With our guide Christopher we are getting the first impressions of the Svalbard landscape. With four teams of eager and highly energetic sled dogs we are heading out. The mountainous landscape is under a soft blanket of snow. The silence is interrupted only by the barking and yelping of the dog teams. We are planning to travel up to a glacier and enter through a narrow cave deep into the center of the frozen body of ice.
The dogs had had a good rest before our trip and so the are ready to go. It is all that is on their mind. Everything needs to be tightly tied down on the sleds and before we give the go, we need to tie it down with a “ice hook” so that the dogs don`t take off with the sled by themselves. Once the sled is off the hook, the dogs take off like a bullet. The only way to slow the sled down is to push down on an iron plow-like break that digs itself into the snow.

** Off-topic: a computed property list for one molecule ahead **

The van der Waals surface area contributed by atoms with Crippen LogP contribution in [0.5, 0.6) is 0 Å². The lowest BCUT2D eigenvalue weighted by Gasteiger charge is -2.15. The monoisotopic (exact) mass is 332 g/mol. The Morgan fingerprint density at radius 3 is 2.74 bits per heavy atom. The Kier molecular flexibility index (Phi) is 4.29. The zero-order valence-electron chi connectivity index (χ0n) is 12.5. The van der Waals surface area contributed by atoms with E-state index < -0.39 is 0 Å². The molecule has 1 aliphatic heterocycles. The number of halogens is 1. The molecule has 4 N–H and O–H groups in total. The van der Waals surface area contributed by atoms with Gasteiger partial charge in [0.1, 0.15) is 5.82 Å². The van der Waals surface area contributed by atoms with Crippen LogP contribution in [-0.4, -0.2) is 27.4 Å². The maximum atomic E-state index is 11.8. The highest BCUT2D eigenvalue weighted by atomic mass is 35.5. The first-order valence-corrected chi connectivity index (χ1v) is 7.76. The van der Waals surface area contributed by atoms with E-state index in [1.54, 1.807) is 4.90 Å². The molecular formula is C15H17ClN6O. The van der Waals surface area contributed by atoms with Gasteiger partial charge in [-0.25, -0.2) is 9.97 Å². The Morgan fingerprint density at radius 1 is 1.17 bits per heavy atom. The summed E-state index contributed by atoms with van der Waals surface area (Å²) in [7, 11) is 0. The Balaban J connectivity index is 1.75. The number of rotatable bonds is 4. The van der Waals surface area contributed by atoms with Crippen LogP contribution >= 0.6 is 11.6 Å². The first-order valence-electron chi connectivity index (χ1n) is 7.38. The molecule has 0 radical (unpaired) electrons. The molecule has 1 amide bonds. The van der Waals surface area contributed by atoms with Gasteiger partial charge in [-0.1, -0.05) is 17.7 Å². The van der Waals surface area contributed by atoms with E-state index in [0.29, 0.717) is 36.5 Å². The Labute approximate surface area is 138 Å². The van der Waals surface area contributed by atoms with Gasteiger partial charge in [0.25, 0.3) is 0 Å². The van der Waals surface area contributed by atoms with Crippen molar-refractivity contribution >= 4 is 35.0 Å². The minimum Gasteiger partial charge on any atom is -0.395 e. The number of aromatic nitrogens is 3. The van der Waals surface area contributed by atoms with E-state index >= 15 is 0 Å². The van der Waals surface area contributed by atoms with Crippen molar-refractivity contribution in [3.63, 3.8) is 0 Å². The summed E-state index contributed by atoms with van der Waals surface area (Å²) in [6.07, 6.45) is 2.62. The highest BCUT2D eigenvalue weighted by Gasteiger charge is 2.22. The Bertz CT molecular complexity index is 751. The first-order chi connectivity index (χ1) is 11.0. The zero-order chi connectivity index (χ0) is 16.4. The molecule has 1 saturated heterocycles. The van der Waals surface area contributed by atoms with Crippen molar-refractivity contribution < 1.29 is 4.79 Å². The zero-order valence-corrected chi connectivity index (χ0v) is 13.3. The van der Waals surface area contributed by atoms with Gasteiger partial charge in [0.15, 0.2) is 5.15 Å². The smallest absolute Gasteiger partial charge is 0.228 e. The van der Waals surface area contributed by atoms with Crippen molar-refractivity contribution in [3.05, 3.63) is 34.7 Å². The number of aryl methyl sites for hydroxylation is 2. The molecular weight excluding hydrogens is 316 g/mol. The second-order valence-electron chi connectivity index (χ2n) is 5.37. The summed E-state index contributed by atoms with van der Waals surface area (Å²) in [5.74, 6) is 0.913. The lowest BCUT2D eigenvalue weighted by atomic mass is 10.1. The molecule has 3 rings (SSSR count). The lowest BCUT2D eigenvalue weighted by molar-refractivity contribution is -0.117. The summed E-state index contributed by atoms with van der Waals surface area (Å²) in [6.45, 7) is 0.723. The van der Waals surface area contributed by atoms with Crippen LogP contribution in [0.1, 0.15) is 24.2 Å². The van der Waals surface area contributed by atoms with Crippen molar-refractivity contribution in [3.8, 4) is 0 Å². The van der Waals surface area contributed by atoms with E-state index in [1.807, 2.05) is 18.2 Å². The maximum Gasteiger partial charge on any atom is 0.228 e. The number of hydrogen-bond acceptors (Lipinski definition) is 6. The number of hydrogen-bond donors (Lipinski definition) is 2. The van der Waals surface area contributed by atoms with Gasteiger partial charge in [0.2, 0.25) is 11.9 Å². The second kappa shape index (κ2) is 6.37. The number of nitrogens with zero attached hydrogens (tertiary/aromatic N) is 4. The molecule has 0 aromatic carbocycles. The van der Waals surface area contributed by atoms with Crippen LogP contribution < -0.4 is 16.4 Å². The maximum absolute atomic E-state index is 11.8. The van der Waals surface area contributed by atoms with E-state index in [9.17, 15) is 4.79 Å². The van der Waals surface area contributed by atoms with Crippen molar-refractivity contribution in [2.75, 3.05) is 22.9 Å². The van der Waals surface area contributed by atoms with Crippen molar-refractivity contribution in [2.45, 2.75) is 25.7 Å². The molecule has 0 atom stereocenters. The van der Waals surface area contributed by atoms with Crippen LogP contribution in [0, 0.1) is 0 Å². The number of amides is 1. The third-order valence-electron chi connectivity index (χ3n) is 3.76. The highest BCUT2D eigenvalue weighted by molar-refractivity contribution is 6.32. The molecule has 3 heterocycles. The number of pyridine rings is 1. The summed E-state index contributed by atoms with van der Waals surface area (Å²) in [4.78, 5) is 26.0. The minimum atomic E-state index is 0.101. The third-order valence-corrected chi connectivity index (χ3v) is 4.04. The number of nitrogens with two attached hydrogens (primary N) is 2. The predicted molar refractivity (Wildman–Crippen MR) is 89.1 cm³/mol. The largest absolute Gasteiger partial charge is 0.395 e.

Once the sled is on the go all the dogs are completely focused on pulling. Every individual wants to do its part and not lack behind. I guess that is what they are bread for. Pulling is what is on their mind. We make it up to the cave. I have little idea of what to expect. As my eyes start to adapt to the darkness I see a wonderful sculptured cave landscape. In some areas water must have melted late in the season and has created incredible ice sculptures. With my flashlight I am painting over the formations, leaving the curtain of my camera open for over one minute. The image that appears on the back of the viewfinder reminds me of a “Cathedral of Ice”.
I had a small tripod with which it was easy to enter some of the narrow cavities. I used a cable release with a lock mechanism so I could keep have exposure times of 1 to 2 minutes. Another key was the more neutral colored LED light of my headlamp. It allowed for a more curate rendering of the colors.http://www.vimeo.com/11043183